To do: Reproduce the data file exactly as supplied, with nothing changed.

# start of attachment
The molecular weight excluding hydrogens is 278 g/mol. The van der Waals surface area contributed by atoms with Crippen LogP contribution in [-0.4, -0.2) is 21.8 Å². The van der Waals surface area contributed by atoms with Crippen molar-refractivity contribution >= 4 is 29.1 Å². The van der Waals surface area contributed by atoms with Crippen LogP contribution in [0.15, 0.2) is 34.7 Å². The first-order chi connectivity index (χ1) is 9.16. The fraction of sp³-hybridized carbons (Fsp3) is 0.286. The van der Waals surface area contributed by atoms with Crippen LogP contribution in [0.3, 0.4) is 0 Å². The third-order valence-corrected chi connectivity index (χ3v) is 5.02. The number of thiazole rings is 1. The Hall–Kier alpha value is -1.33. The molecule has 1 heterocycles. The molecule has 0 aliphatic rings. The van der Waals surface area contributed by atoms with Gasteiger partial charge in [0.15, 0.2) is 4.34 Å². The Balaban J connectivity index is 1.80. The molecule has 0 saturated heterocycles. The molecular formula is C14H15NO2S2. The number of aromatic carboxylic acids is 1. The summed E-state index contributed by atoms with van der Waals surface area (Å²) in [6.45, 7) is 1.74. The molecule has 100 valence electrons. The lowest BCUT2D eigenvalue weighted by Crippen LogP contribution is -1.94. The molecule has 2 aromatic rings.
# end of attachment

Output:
The molecular weight excluding hydrogens is 278 g/mol. The van der Waals surface area contributed by atoms with Crippen LogP contribution in [-0.4, -0.2) is 21.8 Å². The van der Waals surface area contributed by atoms with Crippen molar-refractivity contribution >= 4 is 29.1 Å². The van der Waals surface area contributed by atoms with Crippen LogP contribution in [0.15, 0.2) is 34.7 Å². The first-order chi connectivity index (χ1) is 9.16. The fraction of sp³-hybridized carbons (Fsp3) is 0.286. The van der Waals surface area contributed by atoms with Crippen LogP contribution in [0.3, 0.4) is 0 Å². The third-order valence-corrected chi connectivity index (χ3v) is 5.02. The number of thiazole rings is 1. The Hall–Kier alpha value is -1.33. The molecule has 1 heterocycles. The molecule has 0 aliphatic rings. The van der Waals surface area contributed by atoms with Gasteiger partial charge in [0.15, 0.2) is 4.34 Å². The Balaban J connectivity index is 1.80. The molecule has 0 saturated heterocycles. The molecular formula is C14H15NO2S2. The number of aromatic carboxylic acids is 1. The summed E-state index contributed by atoms with van der Waals surface area (Å²) in [6.45, 7) is 1.74. The molecule has 100 valence electrons. The lowest BCUT2D eigenvalue weighted by Crippen LogP contribution is -1.94. The molecule has 2 aromatic rings.